Cameron’s finished his layout…

Here’s the latest missive from Cameron!

“Ground Cover.

With all the dusty bits out of the way I tried to convince my wife that the layout needed to be inside the house to be completed properly. This took some careful negotiations. Two months later with the help of a few local lads it was lifted through the second floor window into the study. Another two months later and she was talking to me again. Patience is a virtue.

I got straight into the roads, cliffs and ballasting. Some useful techniques picked up along the way were as follows.

I found a great technique for this.
1. Spread a good thick plaster mixture over the cliff surface. (I used some cornice cement from the hardware) 2. Crumple up some aluminum foil and push it onto the cliff surface.
3. Once dry peal off the foil and bush the surface horizontally with a tough scrubbing brush.
4. Colour using light washes of diluted acrylic paint. I used burnt umber, burnt sienna and yellow ochre. Allow to dry between each coat. Start with very light washes.

Step 1- One coat of acrylic grey paint sprinkled with fine sand while still wet.
Step 2 – another coat of paint.
Step 3 – A light wash of diluted ‘burnt umber’ acrylic paint over the parts of the road that get the most tyre wear.

Rail crossings.
The rail crossings I made myself from pieces of styrene plastic with either a fine sand grit surface or scored to give the impression of boards. The pieces between the tracks are fixed wit BlueTac just in case they foul future locos or rolling stock.

I lashed out and bought some proper ballast. There are plenty of free alternatives that would probably be fine to use. At the end of the day I didn’t want to take any chances with such a crucial part of the layout. There are lots of good guides on how to apply ballast. The method I chose was as follows:
1. Working in 2ft long sections sprinkle it over the tracks 2. Brushed it down with some wide artists brushes and shape it until it looks right.
3. Wet it with alcohol using a spray bottle 4. Soaked it in a 50/50 mix of water and PVA glue.

No great tips here I’m afraid. Glue it down and once dry spray it with 75/25 mix of water and PVA glue.

I did, at one stage, try to make my own ground cover using a kitchen blender and an old foam mattress. While I didn’t manage to get any decent ground cover out of the process I did manage to generate a thin ribbon of white smoke from the blender. There is now a distinct lack of blending going on in our kitchen.”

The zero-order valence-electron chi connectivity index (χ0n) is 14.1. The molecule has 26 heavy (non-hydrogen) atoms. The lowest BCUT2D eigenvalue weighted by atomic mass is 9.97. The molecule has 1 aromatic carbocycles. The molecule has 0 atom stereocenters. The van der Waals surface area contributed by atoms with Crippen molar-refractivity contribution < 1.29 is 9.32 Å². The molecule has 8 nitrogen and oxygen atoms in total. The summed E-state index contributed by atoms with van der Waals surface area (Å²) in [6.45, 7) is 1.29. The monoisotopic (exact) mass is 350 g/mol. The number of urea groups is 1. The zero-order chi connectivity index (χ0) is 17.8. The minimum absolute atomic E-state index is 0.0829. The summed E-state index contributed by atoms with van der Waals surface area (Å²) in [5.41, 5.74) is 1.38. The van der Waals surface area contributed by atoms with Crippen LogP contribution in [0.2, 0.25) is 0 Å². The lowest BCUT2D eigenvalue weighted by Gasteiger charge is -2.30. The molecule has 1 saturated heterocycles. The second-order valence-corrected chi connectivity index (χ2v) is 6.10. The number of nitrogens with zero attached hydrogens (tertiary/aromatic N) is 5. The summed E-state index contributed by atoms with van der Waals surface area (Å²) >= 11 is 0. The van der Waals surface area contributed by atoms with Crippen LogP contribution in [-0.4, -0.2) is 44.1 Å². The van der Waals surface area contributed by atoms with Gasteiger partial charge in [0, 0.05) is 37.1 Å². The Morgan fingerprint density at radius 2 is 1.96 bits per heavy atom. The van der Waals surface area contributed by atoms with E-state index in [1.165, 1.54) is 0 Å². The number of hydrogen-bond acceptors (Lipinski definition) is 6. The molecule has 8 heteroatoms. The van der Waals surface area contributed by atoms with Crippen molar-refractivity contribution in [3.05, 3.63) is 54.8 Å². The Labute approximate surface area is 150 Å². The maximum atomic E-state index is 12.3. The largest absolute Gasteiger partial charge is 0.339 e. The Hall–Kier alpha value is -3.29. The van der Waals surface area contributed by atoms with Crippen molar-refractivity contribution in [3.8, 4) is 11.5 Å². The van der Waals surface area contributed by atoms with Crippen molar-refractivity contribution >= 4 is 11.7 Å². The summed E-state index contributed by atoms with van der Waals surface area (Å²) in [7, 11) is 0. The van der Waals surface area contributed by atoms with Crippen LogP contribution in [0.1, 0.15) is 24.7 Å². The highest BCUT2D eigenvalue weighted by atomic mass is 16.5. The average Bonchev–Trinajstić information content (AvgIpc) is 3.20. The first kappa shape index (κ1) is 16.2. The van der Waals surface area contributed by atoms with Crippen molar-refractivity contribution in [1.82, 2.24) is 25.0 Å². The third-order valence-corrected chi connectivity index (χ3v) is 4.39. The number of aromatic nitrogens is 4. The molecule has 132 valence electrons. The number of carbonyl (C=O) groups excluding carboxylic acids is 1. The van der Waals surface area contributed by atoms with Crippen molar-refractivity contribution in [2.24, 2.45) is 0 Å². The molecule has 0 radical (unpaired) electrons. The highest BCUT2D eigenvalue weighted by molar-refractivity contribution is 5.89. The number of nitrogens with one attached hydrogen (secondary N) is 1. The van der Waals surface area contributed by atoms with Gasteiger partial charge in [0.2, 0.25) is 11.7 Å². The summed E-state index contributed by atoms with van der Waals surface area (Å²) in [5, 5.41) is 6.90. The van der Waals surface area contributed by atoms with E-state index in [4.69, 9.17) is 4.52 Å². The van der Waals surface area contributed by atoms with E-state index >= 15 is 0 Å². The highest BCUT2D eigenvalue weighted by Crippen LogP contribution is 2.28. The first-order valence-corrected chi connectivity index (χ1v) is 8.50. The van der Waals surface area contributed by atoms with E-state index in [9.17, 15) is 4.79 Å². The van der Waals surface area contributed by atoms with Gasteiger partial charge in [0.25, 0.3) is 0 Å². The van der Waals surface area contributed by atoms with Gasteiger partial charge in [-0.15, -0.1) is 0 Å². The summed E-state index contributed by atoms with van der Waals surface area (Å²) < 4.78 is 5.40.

A big thanks to Cam for a great ‘how to’!

Keep the tips rolling in everyone.

Latest ‘ebay cheat sheet‘ here – thanks for all the comments. Hope it saves you lots.



26 Responses to Cameron’s finished his layout…

  1. Well done Cameron

  2. great layout well done peter


  4. Nice layout, great step by step on how it was created.

  5. Looks great Cameron, I cannot imagine why anyone would not want it in their house. :-)

  6. Cameron……Very nice…not crowded!!

  7. Will what can I say but utter admiration for your layout Cameron
    .Despite all your trials and tribulations with the kitchen blender!!!
    More power to your elbow ,andall that drives it I say.
    Like you I am in the middle of an N gauge layout , which by my calculations will be finished towards of the end of THIS year.In the meabtine best regard from Bernard

  8. the layout has turned out very beautiful. hope i can make mine half that good, thank you for the tips and the photos, mine is ho gauge,

  9. nice cleen layout just asi like them well don cameron keep it up

  10. WELL DONE Cameron Only to have all that room for my N scale layout

  11. Cameron it looks great.

  12. not only did i smoke a blender making ground cover out of foam i sheared the screw in half on an electric meat grinder.

    that foam is tough

  13. Job well done very nice compact layout, and the scenery very good,give your self high fives.

  14. Very well done Cameron – it looks really good! :)

  15. Looks great!

  16. Does anyone know where I can get an Elesco water heater for a kit-bash I’m doing on a USRA Mikado to make it a CN / GT

  17. Cameron your lay-out is looking fantastic!!

  18. Thanks, Cameron. A tip for future use; tea leave make good ground cover. different blends produce different sizes and colours or sift them with a simple kitchen sieve. Scatter over pva coated areas with a small sieve, and paint with thin washes of acrylic when dry. Bigger pieces can be used for the rough edges.

    grind up foam for use on trees etc, first soak in 50/50 acrylic paint with a dash of washing up liquid. Dry thoroughly then use a chese grater/ wood rasp to shred. Wear gloves, it can be hard on the finger tips. Ten grind the shreds under the side of a brick on a piece of rough concrete slab. Hard work but gives nice trailing tendrills of leaves and larger lumps make good bushes.

    For grass or flower vegetable beds, cut strips of old fluffy towel, soak in paint and dry out. Two strips glued side by side makes a good hedge. D/

  19. Great!!

  20. Cameron

    Really really nice!!!!!!!!!!!!!!!

    I have found using chunks of kitty litter on top of the mountains looks like

    strewn rock. it adds a nice rough gravel look!!!!!!!

  21. Well done Cameron, not only a fantastic layout but nice clear discription in the HOW TO

  22. Thanks for your time to show us a great project.

  23. Nice layout Cameron, what were you using on your ballast? PVA ? I don’t
    know, can you explain?

  24. Cameron, I have used non – clumping Kitty litter for ballast with pretty good results.

  25. Really good layout shoud give yourself a pat on the back well done .

  26. For those of you that use a blender for cutting foam into small pieces try old foam out of a piece of furniture ,bed ,seat whatever it seems to chop up much easier into small pieces I’ve had smoking with smoking blenders great layout john A

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